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Chandi Di Vaar - Sikh Prayer

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Published on Nov 19, 2007

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Written in fifty-five stanzas. The first stanza of Chandi di Vaar forms the introductory part of the ardaas, the Sikh prayer.
Pritham bhagouti simar key Guru Nanak layin dhyay....
Following the invocation, this composition is a description of war and Chandi as mentioned in the ancient writings. It is written in a clear style and deals with matters related to war so it appeals strongly to soldiers and warriors. In the ancient times literature of this kind was read during the wars to enthuse the warriors to heights of glory and heroism even today the same tradition prevails.
The main reason for writing about war and Chandi so many times was that Guru Gobind Singh Ji wanted to affect a sea change in the mental make up of the society, to enthuse and encourage them for the war of Righteousness that he planned to undertake. The aim of these ballads (1st one has 233 verses, the 2nd has 266 verses, the 3rd has 55 verses) is to inspire warriors to stand up for truth and righteousness in the face of tyranny and oppression. On a deeper level they deal with the internal struggle to control basic animal instincts. All 3 ballads are extremely metaphorical and deeply narrative in nature, and describe the battles of Durga (also known as Chandi, Bhawani, Kalika) against demon warlords (such as Sumbh, Nisumbh, Chandh, Mundh, Domar Lochan and Rakt Beej).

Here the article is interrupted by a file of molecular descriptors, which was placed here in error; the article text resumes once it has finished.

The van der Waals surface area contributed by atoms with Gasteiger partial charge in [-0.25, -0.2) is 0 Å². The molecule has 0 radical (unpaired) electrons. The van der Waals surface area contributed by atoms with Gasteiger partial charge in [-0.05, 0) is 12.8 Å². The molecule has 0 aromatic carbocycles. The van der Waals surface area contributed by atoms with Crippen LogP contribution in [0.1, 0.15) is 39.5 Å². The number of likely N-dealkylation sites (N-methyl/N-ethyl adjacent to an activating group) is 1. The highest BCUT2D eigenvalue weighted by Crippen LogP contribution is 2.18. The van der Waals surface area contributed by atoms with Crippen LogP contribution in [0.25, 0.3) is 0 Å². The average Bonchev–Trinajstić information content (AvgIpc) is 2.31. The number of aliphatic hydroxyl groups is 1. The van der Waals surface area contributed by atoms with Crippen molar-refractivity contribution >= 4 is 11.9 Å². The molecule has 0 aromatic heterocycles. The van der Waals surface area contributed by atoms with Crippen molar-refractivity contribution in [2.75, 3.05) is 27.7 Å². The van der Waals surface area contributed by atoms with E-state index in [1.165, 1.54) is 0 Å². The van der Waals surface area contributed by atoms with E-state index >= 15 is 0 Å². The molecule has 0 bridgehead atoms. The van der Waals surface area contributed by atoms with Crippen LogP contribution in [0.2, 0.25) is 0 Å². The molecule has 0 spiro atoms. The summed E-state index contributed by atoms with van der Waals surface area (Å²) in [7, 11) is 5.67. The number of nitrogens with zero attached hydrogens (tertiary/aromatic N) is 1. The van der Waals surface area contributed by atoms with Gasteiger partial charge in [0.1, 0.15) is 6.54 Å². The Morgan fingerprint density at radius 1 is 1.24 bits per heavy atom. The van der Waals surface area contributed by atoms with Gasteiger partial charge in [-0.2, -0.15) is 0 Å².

One interpretation is Lust is personified as demon Mehkhasar; Selfishness is personified by demon Sumb. The instinctual forces are demons, Indra is the self of Man, Durga is the Divine (God) within the self. Sumbh is Pride and Nisumbh is Anger. Dhumerlochan is Cloudy Vision, Chund (Greed) and Mund (Attachment).
Based on the tales of Durga in Markandey Puraan, these ballads also weave in the intricacies of the higher power (Akal) that controls creation, yet is also within it.
Thus Chandi became the embodiment of strength and might in female form and was described in all her majesty and glory. Guru Gobind Singh taught that Chandi is none other than the primordial power of the Almighty which fights evil, and, as such, Chandi is actually not to be worshipped as an idol but instead revered by using the 'Tegha' (sword). Hence he taught all that the true worship of Chandi was actually knowing how to wield the sword in battle to destroy evil.
As expected through his inspirational writings the Guru was able to transform the character of the multitudes totally. At the same time, he agrandised the image of the mother placing it on a pedestal unequalled by any. The poetry has a virile temper evoked by a succession of powerful and eloquent similes and by a dignified echoic music of the richest timbre. These poems were designed by Guru Gobind Singh to create a spirit of chivalry, dignity and Bir Ras.

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